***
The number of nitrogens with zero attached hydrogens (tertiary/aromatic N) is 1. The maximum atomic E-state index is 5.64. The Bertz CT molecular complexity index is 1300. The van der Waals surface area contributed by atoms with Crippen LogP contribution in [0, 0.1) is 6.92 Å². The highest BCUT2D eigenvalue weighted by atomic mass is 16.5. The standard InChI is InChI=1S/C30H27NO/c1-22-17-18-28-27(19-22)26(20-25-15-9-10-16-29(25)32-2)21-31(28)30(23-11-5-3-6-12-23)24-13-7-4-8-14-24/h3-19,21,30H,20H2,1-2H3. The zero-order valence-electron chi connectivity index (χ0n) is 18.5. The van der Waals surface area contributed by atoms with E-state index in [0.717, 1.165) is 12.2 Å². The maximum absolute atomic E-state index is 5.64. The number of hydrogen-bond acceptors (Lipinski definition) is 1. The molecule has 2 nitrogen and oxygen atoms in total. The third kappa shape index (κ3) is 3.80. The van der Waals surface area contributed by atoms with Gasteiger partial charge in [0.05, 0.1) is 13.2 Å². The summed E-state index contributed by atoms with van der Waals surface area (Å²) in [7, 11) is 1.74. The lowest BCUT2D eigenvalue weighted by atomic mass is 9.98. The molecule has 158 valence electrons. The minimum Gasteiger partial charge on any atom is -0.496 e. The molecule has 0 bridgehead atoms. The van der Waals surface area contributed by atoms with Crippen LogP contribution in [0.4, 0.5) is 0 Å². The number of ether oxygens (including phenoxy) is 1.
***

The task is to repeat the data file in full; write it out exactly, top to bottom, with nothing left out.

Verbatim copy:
The number of nitrogens with zero attached hydrogens (tertiary/aromatic N) is 1. The maximum atomic E-state index is 5.64. The Bertz CT molecular complexity index is 1300. The van der Waals surface area contributed by atoms with Crippen LogP contribution in [0, 0.1) is 6.92 Å². The highest BCUT2D eigenvalue weighted by atomic mass is 16.5. The standard InChI is InChI=1S/C30H27NO/c1-22-17-18-28-27(19-22)26(20-25-15-9-10-16-29(25)32-2)21-31(28)30(23-11-5-3-6-12-23)24-13-7-4-8-14-24/h3-19,21,30H,20H2,1-2H3. The zero-order valence-electron chi connectivity index (χ0n) is 18.5. The van der Waals surface area contributed by atoms with E-state index in [0.717, 1.165) is 12.2 Å². The maximum absolute atomic E-state index is 5.64. The number of hydrogen-bond acceptors (Lipinski definition) is 1. The molecule has 2 nitrogen and oxygen atoms in total. The third kappa shape index (κ3) is 3.80. The van der Waals surface area contributed by atoms with Gasteiger partial charge in [0.05, 0.1) is 13.2 Å². The summed E-state index contributed by atoms with van der Waals surface area (Å²) in [7, 11) is 1.74. The lowest BCUT2D eigenvalue weighted by atomic mass is 9.98. The molecule has 158 valence electrons. The minimum Gasteiger partial charge on any atom is -0.496 e. The molecule has 0 bridgehead atoms. The van der Waals surface area contributed by atoms with Crippen LogP contribution in [0.4, 0.5) is 0 Å². The number of ether oxygens (including phenoxy) is 1.